It is chilling to think about, but the United States will likely be fighting the war on terror for generations to come, Michael Morell, deputy director of the CIA from 2010 to 2013, told Newsmax TV
"Probably the scariest thing at the end of the day is, I believe, based on my experience, that my children's generation and my grandchildren's generation are still going to be fighting this fight," Morell said on "The Steve Malzberg Show."
The grim prediction comes despite the opinion of Morell — author of "The Great War of Our Time: The CIA's Fight Against Terrorism From al Qa'ida to ISIS"
— that the U.S. has done an excellent job of protecting the homeland.
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"Something that we've done exceptionally well since 9/11 ... is to deal with terrorists who already exist who are trying to kill us," Morell said.
"We've done an exceptional job of protecting the homeland — there hasn't been another attack since 9/11 from the outside, [although] we've had a couple on the inside.
"We are very good at protecting the homeland, very good at taking off the battlefield, capturing, and killing bad guys."
But what the U.S. has not been successful at is stopping the radicalization process.
"The process that creates new terrorists. So, as fast as we take them out of the battlefield, they're putting them back onto the battlefield. That is a very hard thing for the United States of America to get its arms around," he said.
"That's because we don't have a lot of credibility in the conversation that actually has to take place here about what this religion is all about — that it really is peace-loving, it's not about violence.
"It's not a conversation we can have, it's a conversation that Muslim leaders have to have with their people, Muslim clerics with their congregation."
There is some indication that is happening in some Middle Eastern nations, Morell said.
"We are starting to see [this in] some Muslim countries ... Indonesia ... has done nationally a very good job over the past five or six years trying to change the conversation with their people, trying to change the way they think," he said.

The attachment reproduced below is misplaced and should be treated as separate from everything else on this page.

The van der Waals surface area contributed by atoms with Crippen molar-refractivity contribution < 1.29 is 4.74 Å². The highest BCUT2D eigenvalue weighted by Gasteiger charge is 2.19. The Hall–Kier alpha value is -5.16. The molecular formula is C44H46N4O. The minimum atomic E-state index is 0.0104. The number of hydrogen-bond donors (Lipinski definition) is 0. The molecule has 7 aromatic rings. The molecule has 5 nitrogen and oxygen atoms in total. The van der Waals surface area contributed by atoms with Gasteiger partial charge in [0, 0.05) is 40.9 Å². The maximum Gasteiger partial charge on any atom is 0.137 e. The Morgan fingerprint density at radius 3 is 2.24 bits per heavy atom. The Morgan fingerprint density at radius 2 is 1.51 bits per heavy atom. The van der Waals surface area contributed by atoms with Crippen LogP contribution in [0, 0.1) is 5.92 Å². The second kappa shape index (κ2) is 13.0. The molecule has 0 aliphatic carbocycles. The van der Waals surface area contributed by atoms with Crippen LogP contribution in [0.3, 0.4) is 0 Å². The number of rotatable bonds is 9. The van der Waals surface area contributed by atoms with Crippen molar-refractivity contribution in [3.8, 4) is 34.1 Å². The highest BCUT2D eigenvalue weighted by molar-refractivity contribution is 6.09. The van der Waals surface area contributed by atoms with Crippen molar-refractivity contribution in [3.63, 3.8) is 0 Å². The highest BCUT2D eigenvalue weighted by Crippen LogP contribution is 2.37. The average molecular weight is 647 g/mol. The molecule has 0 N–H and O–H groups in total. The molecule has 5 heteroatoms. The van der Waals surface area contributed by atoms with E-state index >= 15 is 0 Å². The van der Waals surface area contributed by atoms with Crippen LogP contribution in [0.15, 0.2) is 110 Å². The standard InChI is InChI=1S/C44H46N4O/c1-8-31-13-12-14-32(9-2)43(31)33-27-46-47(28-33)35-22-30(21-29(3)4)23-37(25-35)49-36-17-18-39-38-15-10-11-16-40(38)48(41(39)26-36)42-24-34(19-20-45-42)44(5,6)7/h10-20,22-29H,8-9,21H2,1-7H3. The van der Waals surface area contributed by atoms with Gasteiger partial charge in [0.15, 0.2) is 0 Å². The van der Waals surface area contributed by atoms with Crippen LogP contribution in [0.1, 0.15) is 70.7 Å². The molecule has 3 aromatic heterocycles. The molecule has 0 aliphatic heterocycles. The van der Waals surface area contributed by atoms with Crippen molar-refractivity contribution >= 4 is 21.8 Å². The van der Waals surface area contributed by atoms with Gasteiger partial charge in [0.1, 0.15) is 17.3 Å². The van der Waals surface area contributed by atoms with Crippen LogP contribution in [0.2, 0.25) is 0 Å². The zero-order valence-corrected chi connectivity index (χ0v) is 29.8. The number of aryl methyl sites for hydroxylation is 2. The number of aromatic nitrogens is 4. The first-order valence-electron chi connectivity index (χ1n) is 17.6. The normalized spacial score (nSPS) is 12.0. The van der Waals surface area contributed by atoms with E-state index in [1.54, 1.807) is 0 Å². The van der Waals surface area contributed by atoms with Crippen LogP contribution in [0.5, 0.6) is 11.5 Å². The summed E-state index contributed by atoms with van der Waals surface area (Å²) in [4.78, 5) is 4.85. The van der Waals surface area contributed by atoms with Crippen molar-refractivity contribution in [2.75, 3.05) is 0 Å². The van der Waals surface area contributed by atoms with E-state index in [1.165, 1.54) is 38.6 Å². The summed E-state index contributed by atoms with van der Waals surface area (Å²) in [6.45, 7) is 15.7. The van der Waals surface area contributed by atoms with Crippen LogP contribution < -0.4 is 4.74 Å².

"The other is President Sisi of Egypt, [who] just stood up and gave a speech about how we need to start thinking about our religion, and it was a really important first step — a first step in a conversation with his people. That ... has to happen a lot more. Absolutely."
Morell is not distressed that President Barack Obama refuses to mention Islam when he calls out terrorist attacks.
"I understand why he doesn't want to put the world 'Islamic' in front of the word 'extremism.' I understand that because he doesn't want to paint the entire religion as being violent," Morell said.
He said the U.S. strives to capture rather than kill terrorists, although that's not always possible.
"The strong preference is to capture ... to get intelligence, get what's in their head," he said.
"But when you've got them in a part of the world where you cannot easily go get them and you know that they are plotting against you, to kill you, and you know they have the capability to do that ..."
Morell said he agrees with the U.S. strategy of having the Iraqis ultimately win the war against the Islamic State (ISIS) group.
"We cannot be there forever, right? So, we need an Iraqi security force that is capable of taking back this territory, and we're going to have to train them in order for them to do this. Clearly they're not ready yet," he said.
Asked about the ongoing investigation into the origins of the 2012 Benghazi attack in which U.S. Ambassador Christopher Stevens and three other Americans were killed, Morell said it is still unclear whether an anti-Islamic video posted on YouTube was responsible.
"We don't know. What the analysts said at the time was they thought that what happened in Benghazi was a copycat attack of what happened in Cairo. My chief of station in Tripoli speculated that one of the reasons might have been the video," he said.
"In February 2014, the FBI told the House Intelligence Committee that an individual in Benghazi ordered the attacks in part because of the video.
"We are not going to know for sure until we capture enough of these guys who were actually there that night, who actually committed murder that night, and have them talk to us and tell us why they did it."
In his book, which is published by Twelve, Morell offers a candid assessment of the CIA's counterterrorism successes and failures of the past 20 years. He argues that the threat of terrorism did not die with Osama bin Laden.
He also writes of secret, back-channel negotiations he conducted with foreign spymasters and regime leaders in a bid to secure a peaceful outcome to the unrest launched during the Arab Spring.
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